In 24 hours, either this thing will pass, it won’t, or Pelosi will have to hold off the vote to keep negotiating. We’ll see soon enough.

Update #1 (5:48 PM EST): Zack Space just came out as a “no.” The Firedoglake count has him at undecided, so by their count, we just hit 216 no votes for the very first time. Will it stick? Who knows, but getting over the threshold is important.

Update #2 (6:30 PM EST): Another key vote, Jim Matheson is now at “no.” We have some nomentum going!

Update #3 (7:38 PM EST): Pelosi needs 216 votes to get Obamacare passed. Here are the whip counts floating around out there.

Current Firedoglake Whip Count: 204 yes, 206 no, leaning no 10, undecided 10.

Current Hill Whip Count: 215 oppose, 197 yes, 20 undecided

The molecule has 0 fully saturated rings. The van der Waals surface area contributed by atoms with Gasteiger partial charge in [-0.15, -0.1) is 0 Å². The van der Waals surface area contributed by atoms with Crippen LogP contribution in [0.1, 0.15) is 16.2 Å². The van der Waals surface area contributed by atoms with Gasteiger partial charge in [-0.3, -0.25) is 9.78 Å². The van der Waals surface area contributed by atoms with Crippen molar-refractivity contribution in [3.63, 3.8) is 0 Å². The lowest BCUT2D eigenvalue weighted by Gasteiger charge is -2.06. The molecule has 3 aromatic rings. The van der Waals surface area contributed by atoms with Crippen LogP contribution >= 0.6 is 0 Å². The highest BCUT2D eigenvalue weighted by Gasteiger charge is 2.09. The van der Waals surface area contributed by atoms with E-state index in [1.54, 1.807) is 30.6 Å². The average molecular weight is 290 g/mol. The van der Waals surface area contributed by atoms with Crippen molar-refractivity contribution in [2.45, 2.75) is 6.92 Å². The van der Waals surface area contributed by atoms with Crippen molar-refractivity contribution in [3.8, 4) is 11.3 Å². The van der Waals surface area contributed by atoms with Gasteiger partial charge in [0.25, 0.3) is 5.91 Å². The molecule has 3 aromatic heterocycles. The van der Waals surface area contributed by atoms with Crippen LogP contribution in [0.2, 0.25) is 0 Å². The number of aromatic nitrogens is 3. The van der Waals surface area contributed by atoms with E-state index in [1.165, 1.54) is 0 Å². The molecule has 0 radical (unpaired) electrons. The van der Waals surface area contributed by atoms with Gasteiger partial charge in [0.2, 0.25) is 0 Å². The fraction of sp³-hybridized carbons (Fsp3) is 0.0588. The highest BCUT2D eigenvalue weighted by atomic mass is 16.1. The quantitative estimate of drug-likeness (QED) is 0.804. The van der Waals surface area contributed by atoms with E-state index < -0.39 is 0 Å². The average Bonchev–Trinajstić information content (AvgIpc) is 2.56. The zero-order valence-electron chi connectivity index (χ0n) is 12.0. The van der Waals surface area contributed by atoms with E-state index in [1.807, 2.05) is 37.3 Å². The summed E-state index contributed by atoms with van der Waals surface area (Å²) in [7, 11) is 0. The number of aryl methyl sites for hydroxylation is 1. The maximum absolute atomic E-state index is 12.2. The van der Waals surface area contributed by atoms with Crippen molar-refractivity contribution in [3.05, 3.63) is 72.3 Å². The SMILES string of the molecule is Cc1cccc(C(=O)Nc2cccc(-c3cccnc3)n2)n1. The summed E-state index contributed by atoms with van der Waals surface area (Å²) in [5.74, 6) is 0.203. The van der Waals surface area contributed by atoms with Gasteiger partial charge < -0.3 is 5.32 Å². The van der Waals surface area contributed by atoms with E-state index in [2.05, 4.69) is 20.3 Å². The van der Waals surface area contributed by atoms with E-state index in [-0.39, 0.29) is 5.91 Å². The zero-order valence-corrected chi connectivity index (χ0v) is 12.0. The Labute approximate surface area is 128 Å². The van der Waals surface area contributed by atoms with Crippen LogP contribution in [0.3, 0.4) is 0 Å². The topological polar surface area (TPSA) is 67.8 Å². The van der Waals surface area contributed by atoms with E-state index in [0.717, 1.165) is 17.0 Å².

The NRCC’s Code Red whip count has it knotted at 211 yes vs. 211 no with 9 undecided.

The last Fox News whip count I saw had it at 218-213, but I believe that was before Matheson and Space went no. Ace of Spades HQ also has a whip count, but it hasn’t been updated since the Matheson and Space announcements. If I am reading it right, it has 216 no votes with the addition of those two.

Long story short, it’s VERY close, but that the moment, Pelosi doesn’t have the votes and a number of the undecided voters are from Republican districts. Bottom line, the no side has an advantage right now, but it’s still extremely tight.

Update #4 (8:02 PM EST): “Last I heard they were short four.” — Bart Stupak

Update #5 (8:19 PM EST): Here’s the vote schedule for tomorrow:

2 p.m.: The House will debate for one hour the rules of debate for the reconciliation bill and the Senate bill.

3 p.m.: The House will vote to end debate and vote on the rules of the debate.

3:15 p.m.: The House will debate the reconciliation package for two hours.

5:15 p.m.: The House will vote on the reconciliation package.